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I originally made this soup for 300 people and with loads of butter. The curry flavor was subtle yet present enough to make people wonder why this soup was different from the previous version. Wanting to adapt this recipe to make it vegan and guiltless–yet still rich and satisfying–I swapped the butter for extra-virgin olive oil. By emulsifying it in at the end of the cooking process, the soup thickened and became creamy–much like a vinaigrette behaves once the oil has been added.

1/4 cup plus 3 Tbsp extra-virgin olive oil
1 onion, medium dice
4 stalks celery, medium dice
Kosher salt and freshly ground black pepper
4 cloves garlic, minced
3 Tbsp curry powder
1 Tbsp ground coriander
2 28-oz cans whole peeled tomatoes, crushed by hand

1. Heat 3 Tbsp olive oil in a pot over medium heat.
2. Add onion and celery, season with salt and pepper, and cook until tender, about 5-7 minutes.
3. Add the garlic, curry powder, and coriander and cook for another 2-3 minutes.
4. Add tomatoes, pour in 3 1/2 cups water, bring to a boil, then reduce to a simmer for about 30 minutes.
5. Puree soup until smooth, while gradually pouring in the remaining 1/4 cup olive oil.
6. Adjust seasoning to taste.

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Notes: Could use a bit more coriander, and perhaps some cumin for some smokiness.

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The first time I made Curried Cauliflower over Lentils, the whole was greater than the sum of its parts. Here, I’ve made only a few minor tweaks, but it was even better than attempt number one: brighter, bolder, cleaner–a bit more refined. The cauliflower is roasted with curry powder until it just caramelizes, creating a texture contrast to the bed of creamy lentils underneath. Pomegranate seeds add another pop of color, texture, and acidity, and a garnish of lemon juice and olive oil pushes the flavors just over the edge.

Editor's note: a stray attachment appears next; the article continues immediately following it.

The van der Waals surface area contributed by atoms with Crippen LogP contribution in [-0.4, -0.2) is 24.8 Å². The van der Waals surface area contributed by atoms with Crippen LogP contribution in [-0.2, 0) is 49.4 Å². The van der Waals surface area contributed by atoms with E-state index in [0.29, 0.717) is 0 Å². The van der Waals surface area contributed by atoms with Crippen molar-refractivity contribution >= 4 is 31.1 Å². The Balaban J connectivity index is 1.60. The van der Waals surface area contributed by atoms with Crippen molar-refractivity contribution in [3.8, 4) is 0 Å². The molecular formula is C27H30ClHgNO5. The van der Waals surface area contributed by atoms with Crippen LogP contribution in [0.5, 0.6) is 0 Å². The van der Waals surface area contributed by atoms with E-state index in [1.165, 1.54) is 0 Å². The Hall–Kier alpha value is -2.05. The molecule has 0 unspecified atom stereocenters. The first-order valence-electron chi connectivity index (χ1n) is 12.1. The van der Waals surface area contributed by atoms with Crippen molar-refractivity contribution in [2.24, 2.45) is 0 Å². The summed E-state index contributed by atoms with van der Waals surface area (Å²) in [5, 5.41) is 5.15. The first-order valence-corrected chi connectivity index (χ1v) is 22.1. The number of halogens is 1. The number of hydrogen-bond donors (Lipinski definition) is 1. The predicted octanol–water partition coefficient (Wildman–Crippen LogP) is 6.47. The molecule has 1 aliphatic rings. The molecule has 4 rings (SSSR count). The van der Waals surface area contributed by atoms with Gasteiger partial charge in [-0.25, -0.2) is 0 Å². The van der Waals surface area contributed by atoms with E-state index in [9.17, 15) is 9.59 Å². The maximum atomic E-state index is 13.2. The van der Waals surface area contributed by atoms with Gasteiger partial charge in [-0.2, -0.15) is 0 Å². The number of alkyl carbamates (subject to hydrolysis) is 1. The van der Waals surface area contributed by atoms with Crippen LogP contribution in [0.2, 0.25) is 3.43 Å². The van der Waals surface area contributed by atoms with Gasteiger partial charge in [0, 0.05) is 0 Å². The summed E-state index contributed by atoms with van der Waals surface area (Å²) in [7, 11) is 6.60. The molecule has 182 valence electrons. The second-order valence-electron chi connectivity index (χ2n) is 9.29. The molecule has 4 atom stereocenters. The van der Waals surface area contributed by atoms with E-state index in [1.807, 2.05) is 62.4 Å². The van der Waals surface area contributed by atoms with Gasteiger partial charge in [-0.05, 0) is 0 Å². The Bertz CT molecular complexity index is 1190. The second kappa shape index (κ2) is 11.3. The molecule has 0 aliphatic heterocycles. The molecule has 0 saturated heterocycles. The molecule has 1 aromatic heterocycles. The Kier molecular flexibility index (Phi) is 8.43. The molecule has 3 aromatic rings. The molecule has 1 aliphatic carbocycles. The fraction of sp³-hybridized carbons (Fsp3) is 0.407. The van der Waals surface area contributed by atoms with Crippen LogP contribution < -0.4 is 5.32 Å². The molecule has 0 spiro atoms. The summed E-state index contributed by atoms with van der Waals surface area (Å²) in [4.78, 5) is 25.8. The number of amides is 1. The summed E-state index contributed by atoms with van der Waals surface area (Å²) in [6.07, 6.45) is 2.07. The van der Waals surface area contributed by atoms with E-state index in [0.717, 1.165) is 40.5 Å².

1 head cauliflower, cut into florets
1 1/2 Tbsp canola oil, divided
1 Tbsp curry powder
Kosher salt and freshly ground black pepper
1 small onion, finely diced
2 stalks celery, finely diced
2 carrots, finely diced
3 cloves garlic, minced
2 1/4 cups vegetable broth (or water)
1 cup brown lentils
1 small bunch cilantro, roughly chopped (can substitute fresh parsley)
1 pomegranate, seeded
Lemon juice, for garnish
Extra-virgin olive oil, for garnish

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1. Preheat oven to 425 F.
2. Toss cauliflower florets with 1/2 Tbsp canola oil, curry powder, salt, and black pepper. Spread out on a sheet pan and roast for about 15 minutes, or until golden brown and slightly crispy.
3. Heat remaining 1 Tbsp canola oil in a pot over medium-high heat. Sweat the onions, celery, carrots, and garlic until tender, about 5-7 minutes, stirring often to prevent browning. Season with salt and pepper.
4. Add broth (or water) and lentils to the pot. Bring to a rapid simmer and then reduce to a low simmer, cover, and cook for about 25-30 minutes, or until the lentils are tender. Stir in the cilantro and adjust seasoning to taste.
5. To plate, spoon lentils onto plate or into bowl. Top with curried cauliflower, garnish with pomegranate seeds, and drizzle with lemon juice and extra-virgin olive oil.

This is attempt #2 at testing this recipe. I think this newer version is better than this previous attempt.

1 1/2 pounds carrots, peeled and roughly chopped
3 Tbsp olive oil, divided
1 Tbsp curry powder
Kosher salt and freshly ground black pepper